I have known for a year and a half that I spend FAR too much time on Facebook.  I came up with all kinds of excuses, “It’s how I stay in touch with my friends who live in other states”, “I can stop if I wanted to”.  I also came up with crappy solutions to my problem, “I’ll only open Facebook first thing in the morning and right before bed” that lasted about an hour.  I tried turning off the notifications, but I found myself opening the app regularly in case something happened!!  I tried taking the app off my homescreen “Out of sight, out of mind, right?”  Nope, just took an extra few clicks and I was back on.  I also tried leaving my phone in another room while I was working, but then if I got a text, an email, or some sort of alert I would check.  After replying to the text, Facebook was open.  Finally, I had to admit to myself that I was spinning my wheels, and that I was making excuses, finding anyway I could to justify why I needed Facebook on my phone.  While I was reading Triggers I took a minute to reflect upon my own actions, and deleted the app.  It’s amazing how much more time I have when I’m not mindlessly scrolling through Facebook, seeing all the things I had just seen an hour before.  

Change is hard, and I’ve found myself picking up my phone and wondering “why?” and I realize that it’s my habit.  My mind would wander, and I would open Facebook.  My Facebook habit will take a long time to get out of my system, I know that.  But I had to admit to myself that willpower alone was not enough, I needed to alter my environment to cultivate real change.  In the grand scheme of changes to make, limiting social media use is a very small change. Once I was able to admit to myself that deleting the app was the best solution my problem was mostly gone.  Unfortunately, not everything can be so easy, but now I can use my  precious willpower for more important things.  I’m not left drained by the feelings of failure that stemmed from not being able to resist opening an app.

Most of us could benefit from streamlining our lives with elimination, as a matter of fact, that was the section of the book that caused me to really examine my social media problem.  There is some disagreement on whether or not willpower is a finite resource that is drained with each decision we make, but even if it is not, constantly making choices and dealing with things that (in the big picture) aren’t important gets exhausting.  Once we decide to eliminate some unnecessary things we find ourselves breathing a sigh of relief.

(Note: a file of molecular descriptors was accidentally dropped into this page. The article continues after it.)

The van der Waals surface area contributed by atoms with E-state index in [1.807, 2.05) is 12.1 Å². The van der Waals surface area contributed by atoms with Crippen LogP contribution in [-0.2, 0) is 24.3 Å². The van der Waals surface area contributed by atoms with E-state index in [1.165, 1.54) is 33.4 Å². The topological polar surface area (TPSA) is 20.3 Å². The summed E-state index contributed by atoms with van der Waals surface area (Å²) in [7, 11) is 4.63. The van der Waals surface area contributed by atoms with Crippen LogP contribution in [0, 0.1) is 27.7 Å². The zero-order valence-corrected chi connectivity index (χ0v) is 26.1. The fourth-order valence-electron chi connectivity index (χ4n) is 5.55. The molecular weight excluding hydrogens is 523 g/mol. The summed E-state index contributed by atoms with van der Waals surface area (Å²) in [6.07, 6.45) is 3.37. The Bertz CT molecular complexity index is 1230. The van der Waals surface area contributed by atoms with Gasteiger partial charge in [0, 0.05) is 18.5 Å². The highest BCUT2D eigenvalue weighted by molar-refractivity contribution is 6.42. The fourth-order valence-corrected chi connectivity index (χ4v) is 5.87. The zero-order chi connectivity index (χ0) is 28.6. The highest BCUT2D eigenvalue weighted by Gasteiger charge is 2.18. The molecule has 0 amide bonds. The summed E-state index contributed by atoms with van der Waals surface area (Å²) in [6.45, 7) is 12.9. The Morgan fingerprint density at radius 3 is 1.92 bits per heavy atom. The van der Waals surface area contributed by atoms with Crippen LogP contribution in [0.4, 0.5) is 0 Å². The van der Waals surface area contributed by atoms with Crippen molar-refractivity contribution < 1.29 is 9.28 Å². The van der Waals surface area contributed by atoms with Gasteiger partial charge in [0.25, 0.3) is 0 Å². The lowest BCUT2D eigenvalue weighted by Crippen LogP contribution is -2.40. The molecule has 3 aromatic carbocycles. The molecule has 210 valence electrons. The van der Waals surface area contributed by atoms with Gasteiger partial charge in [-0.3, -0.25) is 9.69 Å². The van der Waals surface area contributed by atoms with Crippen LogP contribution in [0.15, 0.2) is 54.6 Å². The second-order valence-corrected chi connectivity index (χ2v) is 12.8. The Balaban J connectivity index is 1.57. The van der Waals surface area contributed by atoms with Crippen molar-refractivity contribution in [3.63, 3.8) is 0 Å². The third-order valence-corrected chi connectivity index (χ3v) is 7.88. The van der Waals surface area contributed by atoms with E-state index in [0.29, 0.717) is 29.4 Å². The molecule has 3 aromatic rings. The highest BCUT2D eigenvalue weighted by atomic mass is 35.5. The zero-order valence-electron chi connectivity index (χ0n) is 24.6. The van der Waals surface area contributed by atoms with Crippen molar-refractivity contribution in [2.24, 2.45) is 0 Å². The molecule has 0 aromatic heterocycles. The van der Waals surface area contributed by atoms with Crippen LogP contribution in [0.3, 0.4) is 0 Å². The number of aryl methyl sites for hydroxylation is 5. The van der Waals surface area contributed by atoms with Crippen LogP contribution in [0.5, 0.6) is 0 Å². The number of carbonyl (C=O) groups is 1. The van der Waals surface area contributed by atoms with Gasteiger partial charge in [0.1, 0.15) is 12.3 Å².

By deleting Facebook I can now ask myself more important questions, “Did I do my best to... learn something new today?, To make positive, tangible steps toward making my business grow?, To be a good wife?, To take care of the boring, everyday household tasks?”  I’m not going to say that my life was completely transformed, but it’s one less thing to worry about.  One less thing that I spend my precious time on when I could be focused on more important things, like being present when spending quality time with my husband.  

If it’s so hard to make a change on something as trivial as how much time I spend on an app, why do we think that we are going to be able to change our diet and exercise habits on our own? Especially, when we have spent years knowing that we should do something, but soon we find an excuse to quit, or to never start in the first place.  Coaches will help you get started, they will help you stay focused, and keep pushing when it gets hard.  A good coach will provide honest feedback to you because their primary goal is to help you get better.  We tend to think that the only people who need coaches are athletes, but most people can benefit from some level of coaching.  

When I’m preparing for a show I check in with my coach weekly, it’s important to have feedback from her, especially when I feel like nothing is going right.  After my first season on the stage I even continued checking in, now every 2 weeks. The accountability was important for keeping me on track because I didn’t want to have to tell her that I wasn’t doing my best.  Knowing that she was still in my corner was motivating, and helped to keep me focused on my bigger goals.  After my second year I was reasonably comfortable in my abilities to maintain my diet to the appropriate level on my own, but when I’m ready to get back on stage I will resume my check-ins.  

Hiring a coach is not a sign of weakness, nor is it something exclusive to high level athletes.  We dismiss the idea of needing help, but continuously find ourselves in the same place we were in 6 months ago.  A sure sign of a good coach is someone who will teach you skills that you can apply on your own.  Often, we do not need coaches for the rest of our lives; I don’t check in with mine weekly anymore, but I know that she is there and a resource if I need her.  But I never would have gotten to where I am if I hadn’t worked with her.  With her help and guidance I was able to do my best.